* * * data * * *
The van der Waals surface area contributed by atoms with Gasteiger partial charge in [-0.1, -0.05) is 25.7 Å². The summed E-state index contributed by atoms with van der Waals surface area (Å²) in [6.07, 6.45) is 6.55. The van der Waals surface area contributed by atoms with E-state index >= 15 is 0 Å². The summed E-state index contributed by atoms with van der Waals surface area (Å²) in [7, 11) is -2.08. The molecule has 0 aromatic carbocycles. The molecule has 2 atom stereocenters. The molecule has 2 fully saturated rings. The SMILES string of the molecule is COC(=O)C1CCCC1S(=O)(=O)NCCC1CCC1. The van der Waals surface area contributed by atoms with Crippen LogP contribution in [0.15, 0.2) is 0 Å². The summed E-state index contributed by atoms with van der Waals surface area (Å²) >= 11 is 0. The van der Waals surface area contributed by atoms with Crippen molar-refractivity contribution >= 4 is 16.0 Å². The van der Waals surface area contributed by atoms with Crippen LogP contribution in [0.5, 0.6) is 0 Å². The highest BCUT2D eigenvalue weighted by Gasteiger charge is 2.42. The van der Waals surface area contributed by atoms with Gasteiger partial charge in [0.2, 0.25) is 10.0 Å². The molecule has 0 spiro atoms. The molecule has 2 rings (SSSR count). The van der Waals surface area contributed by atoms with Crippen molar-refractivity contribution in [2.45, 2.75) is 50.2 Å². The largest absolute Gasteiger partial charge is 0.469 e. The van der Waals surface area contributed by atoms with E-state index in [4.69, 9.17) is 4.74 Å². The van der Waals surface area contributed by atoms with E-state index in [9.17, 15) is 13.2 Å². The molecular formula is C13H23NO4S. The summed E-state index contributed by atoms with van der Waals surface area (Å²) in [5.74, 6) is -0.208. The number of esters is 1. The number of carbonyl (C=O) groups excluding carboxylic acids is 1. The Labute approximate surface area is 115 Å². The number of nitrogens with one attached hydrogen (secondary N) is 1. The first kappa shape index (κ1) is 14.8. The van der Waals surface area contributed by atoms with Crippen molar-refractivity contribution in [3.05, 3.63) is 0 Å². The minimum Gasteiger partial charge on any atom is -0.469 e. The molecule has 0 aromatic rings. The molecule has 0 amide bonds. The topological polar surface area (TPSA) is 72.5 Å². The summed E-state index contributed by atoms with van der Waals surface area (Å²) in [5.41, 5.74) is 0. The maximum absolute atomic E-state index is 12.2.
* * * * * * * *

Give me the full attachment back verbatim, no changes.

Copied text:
The van der Waals surface area contributed by atoms with Gasteiger partial charge in [-0.1, -0.05) is 25.7 Å². The summed E-state index contributed by atoms with van der Waals surface area (Å²) in [6.07, 6.45) is 6.55. The van der Waals surface area contributed by atoms with E-state index >= 15 is 0 Å². The summed E-state index contributed by atoms with van der Waals surface area (Å²) in [7, 11) is -2.08. The molecule has 0 aromatic carbocycles. The molecule has 2 atom stereocenters. The molecule has 2 fully saturated rings. The SMILES string of the molecule is COC(=O)C1CCCC1S(=O)(=O)NCCC1CCC1. The van der Waals surface area contributed by atoms with Crippen LogP contribution in [0.15, 0.2) is 0 Å². The summed E-state index contributed by atoms with van der Waals surface area (Å²) >= 11 is 0. The van der Waals surface area contributed by atoms with Crippen molar-refractivity contribution >= 4 is 16.0 Å². The van der Waals surface area contributed by atoms with Crippen LogP contribution in [0.5, 0.6) is 0 Å². The highest BCUT2D eigenvalue weighted by Gasteiger charge is 2.42. The van der Waals surface area contributed by atoms with Gasteiger partial charge in [0.2, 0.25) is 10.0 Å². The molecule has 0 spiro atoms. The molecule has 2 rings (SSSR count). The van der Waals surface area contributed by atoms with Crippen molar-refractivity contribution in [2.45, 2.75) is 50.2 Å². The largest absolute Gasteiger partial charge is 0.469 e. The van der Waals surface area contributed by atoms with E-state index in [4.69, 9.17) is 4.74 Å². The van der Waals surface area contributed by atoms with E-state index in [9.17, 15) is 13.2 Å². The molecular formula is C13H23NO4S. The summed E-state index contributed by atoms with van der Waals surface area (Å²) in [5.74, 6) is -0.208. The number of esters is 1. The number of carbonyl (C=O) groups excluding carboxylic acids is 1. The Labute approximate surface area is 115 Å². The number of nitrogens with one attached hydrogen (secondary N) is 1. The first kappa shape index (κ1) is 14.8. The van der Waals surface area contributed by atoms with Crippen molar-refractivity contribution in [3.05, 3.63) is 0 Å². The minimum Gasteiger partial charge on any atom is -0.469 e. The molecule has 0 aromatic rings. The molecule has 0 amide bonds. The topological polar surface area (TPSA) is 72.5 Å². The summed E-state index contributed by atoms with van der Waals surface area (Å²) in [5.41, 5.74) is 0. The maximum absolute atomic E-state index is 12.2.